Wilmington’s literary community keeps gaining accolades (two National Book Awards nominees in 2015) and attention in the press. With multiple established publishers in the state (Algonquin, John F. Blair) and new smaller presses gaining traction (Eno, Bull City), it is timely to shine a light on discussions around literature, publishing and the importance of communicating a truthful story in our present world.
Welcome to Carpe Librum, encore’s biweekly book column, wherein I will dissect a current title or an old book—because literature does not exist in a vacuum but emerges to participate in a larger, cultural conversation over years. I will feature many NC writers; however, the hope is to place the discussion in a larger context and therefore examine works around the world.
Literary Trails of North Carolina
By Georgann Eubanks
UNC Press, 2007-13, trilogy
“Literary Trails of the North Carolina Mountains” (2007), “Literary Trails of the North Carolina Piedmont” (2010), and “Literary Trials of Eastern North Carolina” (2013) comprise a remarkable journey through the literary landscape of our state. Georgann Eubanks utilizes the traditional form of the guidebook to take readers on journeys through geography and time. Each book is divided into individual “tours” that relate.
For example, in “Literary Trials of Eastern North Carolina,” area is Tour 7: Carolina Beach, Wilmington and Wrightsville Beach. Tour 6 makes up Calabash, Sunset Beach, Shallotte, Holden Beach, Oak Island, Southport, Bald Head Island, and Fort Fisher. All together, across three books of material, Eubanks guides us around the state with individual tours.
Perhaps what makes the series fascinating, is the melding of form. On the surface she uses a traditional guidebook format, but, throughout all three volumes, Eubanks employs a conversational prose, more focused on storytelling than on dry recitation of information. Even if readers don’t visit the modest house in Rocky Mount that Jack Kerouac immortalized in “The Dharma Bums,” it seems known intimately. Eubanks follows a formula of quoting the text that mentions a place (where applicable), giving greater context, as well as directions. The aforementioned house in Rocky Mount belonged to Kerouac’s sister, and he wrote about sleeping on the back porch when he visited.
The depth and breadth of material included makes the series a course in North Carolina’s cultural history. Eubanks includes the big hits: O. Henry, Sandburg, Wolfe, Sparks, etc., but she doesn’t stop there. She mines the state’s connection to the literary world to the present with a host of stars. She also connects us to Margaret Mitchell, Carson McCullers, P. T. Barnum, Marjorie Kinnan Rawlings, and Earnest Hemmingway, to drop just a few big names. Though she uses names to get readers’ attention, she really preaches the good word about the state’s writers associated with various educational institutions and community organizations. If anyone takes one thing away from the books, let it be, for all the big names we could attract, the writers who live here and continue to exalt our fair state with the written word and work with future generations to cultivate the literary arts are the real treasures.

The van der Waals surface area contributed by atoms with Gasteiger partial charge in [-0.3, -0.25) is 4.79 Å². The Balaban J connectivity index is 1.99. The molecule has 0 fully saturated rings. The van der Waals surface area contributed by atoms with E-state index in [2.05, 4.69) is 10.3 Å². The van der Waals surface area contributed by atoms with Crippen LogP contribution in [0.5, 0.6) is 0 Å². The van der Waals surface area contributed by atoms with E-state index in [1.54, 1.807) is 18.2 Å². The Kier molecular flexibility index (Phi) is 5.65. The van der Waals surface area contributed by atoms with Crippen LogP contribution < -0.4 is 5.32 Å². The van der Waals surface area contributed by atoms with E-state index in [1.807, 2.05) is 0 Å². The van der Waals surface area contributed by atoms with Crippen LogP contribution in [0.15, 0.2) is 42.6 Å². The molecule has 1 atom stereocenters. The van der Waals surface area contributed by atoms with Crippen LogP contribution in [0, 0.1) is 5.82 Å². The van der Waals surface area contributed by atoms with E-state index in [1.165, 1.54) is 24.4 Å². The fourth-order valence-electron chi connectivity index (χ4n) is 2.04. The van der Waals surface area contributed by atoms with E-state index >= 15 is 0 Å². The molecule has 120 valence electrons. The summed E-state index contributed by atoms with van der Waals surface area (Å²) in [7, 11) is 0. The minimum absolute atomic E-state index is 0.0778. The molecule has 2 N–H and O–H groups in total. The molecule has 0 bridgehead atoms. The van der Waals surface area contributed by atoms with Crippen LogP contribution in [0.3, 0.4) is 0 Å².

Eubanks does not dwell in the past by steeping each page in nostalgia. For her, writers working 100 years ago are just as vibrant and alive through their writings as those producing today. She sends an incredibly strong message that the literary world of North Carolina is not a piece of amber to be viewed as a relic. Eubanks really wants readers to know the word is vibrant and alive in North Carolina—but it is standing on the shoulders of over 200 years of work. She treats the living and dead with equal reverence and admiration. Perhaps it is a lesson many of us could aspire to give the work of our contemporaries the same consideration and interest we give our patron saints.
Clearly, Eubanks has spent a tremendous amount of time driving in NC. It would be easy to do a guidebook about the Triangle, Asheville and Charlotte, with a couple of nods to the outdoor dramas at each end of the state. Yes, Raleigh and Chapel Hill get a lot of page space, but it looks like she manages to include every county with an assortment of locales to visit, including landmarks, bookstores, libraries, public parks, museums, special collections, and artwork. Eubanks really gives equal admiration to poets writing about small mountain counties as she does to literary stars of Chapel Hill.
We can read her books as an armchair traveler and learn about our state’s history, and cultural growth, while discovering new writers. Or we can get in our cars and go— because she really will inspire readers to seek out the locales she found. The ones nearby will change the way we see our hometowns, while the furthest reaches of North Carolina call them back to be seen in a new light.
It can be hard to find a gift for book worms who read fast. But one of Eubanks’ books might be the solution to said gift-giving conundrum (especially when including a promise to seek out locales together in the coming year). Sharing our history with those we love and making memories around art that has spoken to generations is a special gift. Eubanks offers us the key to get started.